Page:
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[Discuss] SAS drives

On Wed, Aug 03, 2011 at 06:56:24AM -0400, Daniel Feenberg wrote:
> I have been experimenting with a Promise 4650 SAS controller and 2
> 2.5" Seagate SAS drives and as someone who has never used a SAS
> drive before I have been surprised by a couple of things.
> 1) The connector on the drive is a single connector for power and data
> and incompatible with the connectors used by 2.5" SATA drives. The
> controller came with  cables that connect power to a Molex connector
> and data to the controller. Perhaps this is why power supplies
> continue to have so many molex connectors? The controller end of the
> cable is the
> same as a SATA connector, as the controller can handle SATA drives also.

This is bizarre. SATA and SAS use the same cabling, with the
proviso that drives may take SATA power or Molex power or
provide connectors for both (and only one is required).

If you place a SATA power connector next to a SATA data
connection, as specified, you can get a cable which has a single
connector that does both, in which case the other end will split
out to a Molex connector for the power supply. Is that what
you're seeing? It should be completely compatible with SATA.

There are other connectors for internal and external multilane
cables, ranging from simple plugs to a fairly complicated
SFF8088 connector.

> 2) Reviews of various SAS controllers on Newegg speak about
> "directional SAS cables" and "SAS expanders", but I haven't been
> able to find out anything about them.

The cables are only directional in the sense that you must make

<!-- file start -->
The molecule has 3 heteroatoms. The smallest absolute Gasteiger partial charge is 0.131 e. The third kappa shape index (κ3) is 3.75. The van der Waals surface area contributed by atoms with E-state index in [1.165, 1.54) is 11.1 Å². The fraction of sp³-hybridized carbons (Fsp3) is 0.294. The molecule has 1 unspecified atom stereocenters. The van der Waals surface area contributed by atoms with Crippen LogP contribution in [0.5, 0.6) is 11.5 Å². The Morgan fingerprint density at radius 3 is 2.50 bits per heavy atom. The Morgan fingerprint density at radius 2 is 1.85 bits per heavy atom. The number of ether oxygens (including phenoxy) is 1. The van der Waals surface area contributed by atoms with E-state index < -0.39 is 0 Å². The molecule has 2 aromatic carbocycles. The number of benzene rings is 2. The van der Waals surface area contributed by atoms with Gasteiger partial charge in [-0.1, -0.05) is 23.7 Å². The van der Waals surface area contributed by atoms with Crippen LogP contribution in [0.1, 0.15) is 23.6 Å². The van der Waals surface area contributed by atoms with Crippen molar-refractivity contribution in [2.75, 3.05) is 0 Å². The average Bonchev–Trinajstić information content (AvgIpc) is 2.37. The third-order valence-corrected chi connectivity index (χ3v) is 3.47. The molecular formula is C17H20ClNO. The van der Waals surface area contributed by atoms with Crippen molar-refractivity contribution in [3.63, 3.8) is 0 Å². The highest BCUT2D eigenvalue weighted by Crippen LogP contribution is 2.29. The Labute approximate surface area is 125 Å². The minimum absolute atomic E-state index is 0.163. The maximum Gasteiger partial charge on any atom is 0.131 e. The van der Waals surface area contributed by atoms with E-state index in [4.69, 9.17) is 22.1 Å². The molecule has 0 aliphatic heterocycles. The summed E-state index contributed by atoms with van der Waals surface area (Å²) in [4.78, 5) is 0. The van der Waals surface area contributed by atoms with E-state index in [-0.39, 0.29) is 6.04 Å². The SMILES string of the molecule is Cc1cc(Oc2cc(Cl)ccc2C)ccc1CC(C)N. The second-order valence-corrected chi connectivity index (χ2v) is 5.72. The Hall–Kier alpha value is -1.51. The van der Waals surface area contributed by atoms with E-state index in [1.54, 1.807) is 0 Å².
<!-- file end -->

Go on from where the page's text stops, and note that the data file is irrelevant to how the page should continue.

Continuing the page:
sure of plug compatibility when two different plugs are used,
and that a 90 degree bend on the connector may be more
advantageous at the drive side (or not).

A SAS expander is a smart adapter that allows multiple (up to 4) drives to
be connected to a single (non-multilane) cable. Bandwidth is
shared, so this is peachy for rotating media but not necessarily
a good idea for the latest SSDs.

> 6) Reviewers on Newegg of SAS controllers often complain about long
> boot times, as though the SAS controller was interfering in some way.

They're probably talking about BIOS setup times.

> 7) Reviewers on Newegg of SAS controllers often complain about small
> controller caches, but I wonder if this is important if there is plenty
> of main memory.

Depends on what you're doing.

> Mostly, I'd like to figure out how to build a fast file server for large
> sequential files, and thought this might be a good approach. So far
> not so good.

Start with a good, supported controller. 3Ware and LSI are often
mentioned. Then use lots of spindles in RAID10 or RAID6,
depending on your fault tolerance. shows how to do a big storage system;
to build it fast, you can upgrade the controllers and disks.

To build it really fast and big, you need to have tiers: RAM, then SSD,
then fast disks (15K), then slow disks. 

Or, if you had an unlimited budget, store everything in RAM and
back it up to something more permanent every so often.

Depends on what you're doing.


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